New 159 Emergency Fraud Helpline Launches

Could the new emergency number help to cut fraud?

September 28, 2021
New 159 Emergency Fraud Helpline Launches
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A new emergency helpline has launched to help customers identify whether they are the victims of attempted fraud.

The new number will serve as a hotline straight through to a bank’s customer services department, so that they can quickly identify whether a phone call, a text message or an email is actually from the bank or is an attempt to defraud the customer.

The number is 159 and is being run by Stop Scams UK, a body that was founded jointly by banking firms in 2020.

Initial Pilot Period

The new emergency number is designed to be memorable in the same way that other services are – such as 101 for the police or 111 for the NHS. It will redirect customers to the fraud prevention teams at their bank who can then advise on whether a communication is genuine.

Customers are advised to hang up any call that they might believe is an attempt at fraud and dial the 159 number immediately. The bank can then confirm whether the attempted contact was from the bank or whether they have avoided a scam, and then advise on how to report it.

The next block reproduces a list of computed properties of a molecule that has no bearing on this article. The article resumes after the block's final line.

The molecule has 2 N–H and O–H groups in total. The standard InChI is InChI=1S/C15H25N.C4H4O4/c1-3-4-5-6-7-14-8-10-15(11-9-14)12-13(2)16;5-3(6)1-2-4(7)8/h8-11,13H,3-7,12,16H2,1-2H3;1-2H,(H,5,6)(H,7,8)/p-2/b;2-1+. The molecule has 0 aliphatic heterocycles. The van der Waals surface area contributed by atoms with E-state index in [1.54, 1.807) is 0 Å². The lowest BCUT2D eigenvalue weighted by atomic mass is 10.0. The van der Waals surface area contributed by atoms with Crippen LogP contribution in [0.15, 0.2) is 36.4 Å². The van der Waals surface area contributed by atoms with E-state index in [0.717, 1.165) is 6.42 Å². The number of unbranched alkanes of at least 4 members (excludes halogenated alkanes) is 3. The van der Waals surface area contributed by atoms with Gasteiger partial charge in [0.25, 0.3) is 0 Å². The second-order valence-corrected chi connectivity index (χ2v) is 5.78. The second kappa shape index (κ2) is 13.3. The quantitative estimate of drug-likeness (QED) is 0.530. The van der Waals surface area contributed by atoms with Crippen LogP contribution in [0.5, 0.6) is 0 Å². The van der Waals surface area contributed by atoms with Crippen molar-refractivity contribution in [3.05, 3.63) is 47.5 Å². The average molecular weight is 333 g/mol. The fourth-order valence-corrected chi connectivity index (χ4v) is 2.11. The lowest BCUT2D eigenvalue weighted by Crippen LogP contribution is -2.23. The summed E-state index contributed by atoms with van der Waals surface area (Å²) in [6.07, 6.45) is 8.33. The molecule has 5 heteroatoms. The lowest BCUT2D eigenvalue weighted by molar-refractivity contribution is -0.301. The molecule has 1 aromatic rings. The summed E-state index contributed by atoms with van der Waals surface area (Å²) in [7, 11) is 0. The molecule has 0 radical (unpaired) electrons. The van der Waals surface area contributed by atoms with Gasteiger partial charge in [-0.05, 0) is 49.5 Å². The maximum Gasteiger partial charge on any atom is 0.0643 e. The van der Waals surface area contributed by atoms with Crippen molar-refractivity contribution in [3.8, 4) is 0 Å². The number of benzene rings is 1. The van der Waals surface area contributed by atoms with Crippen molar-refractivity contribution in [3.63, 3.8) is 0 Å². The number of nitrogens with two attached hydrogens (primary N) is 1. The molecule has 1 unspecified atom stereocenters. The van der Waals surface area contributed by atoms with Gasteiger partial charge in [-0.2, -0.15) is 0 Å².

The number is an initial 12-month pilot, after which it will be reviewed to measure the success. It is also not available to all bank customers currently, although it does work for most of the largest banks in the UK. This includes Barclays, Lloyds, Halifax, Bank of Scotland, NatWest, Royal Bank of Scotland, Ulster Bank, Santander and Starling – the only digital challenger to be involved.

Stop Scams UK estimates that this will cover around 70% of UK primary account holders. The aim is for the 12-month pilot to demonstrate the success of the number and collect evidence that it does work, at which point it would become a universal emergency helpline for all banks.

Why Is The Number Needed?

The new 159 number has launched after a rapid rise in fraud cases over the last 18 months. In 2020 customers lost around £470 million, much of which banks have avoided repaying by arguing that customers are at fault for giving out personal details they have been warned to keep private.

The cases have risen further in 2021, which is why banks are taking measures to try and prevent fraud – especially as they are under pressure to improve their rates for the amounts returned to customers. Banks are ultimately the losers if that becomes the case as they cannot always recover the funds from scammers.

Customers are being advised to therefore always use the 159 number even if they are convinced that the call is genuine. The more users of the number, the more it will eventually help to prevent fraud and save both customers and banks money.

The number does not work on every telephone network, but so far has been extended to 80% of landlines and mobiles, with a view to connecting other networks ASAP. It works on BT, EE, Plusnet, Gamma, O2, GiffGaff, TalkTalk, Three, Virgin Media and Sky.

Ian Lewis
Ian Lewis
Ian is an experienced writer with 15 years’ experience working in journalism and marketing. He’s worked in-house in financial institutions as well as writing freelance pieces for a variety of banking and financial trading websites.

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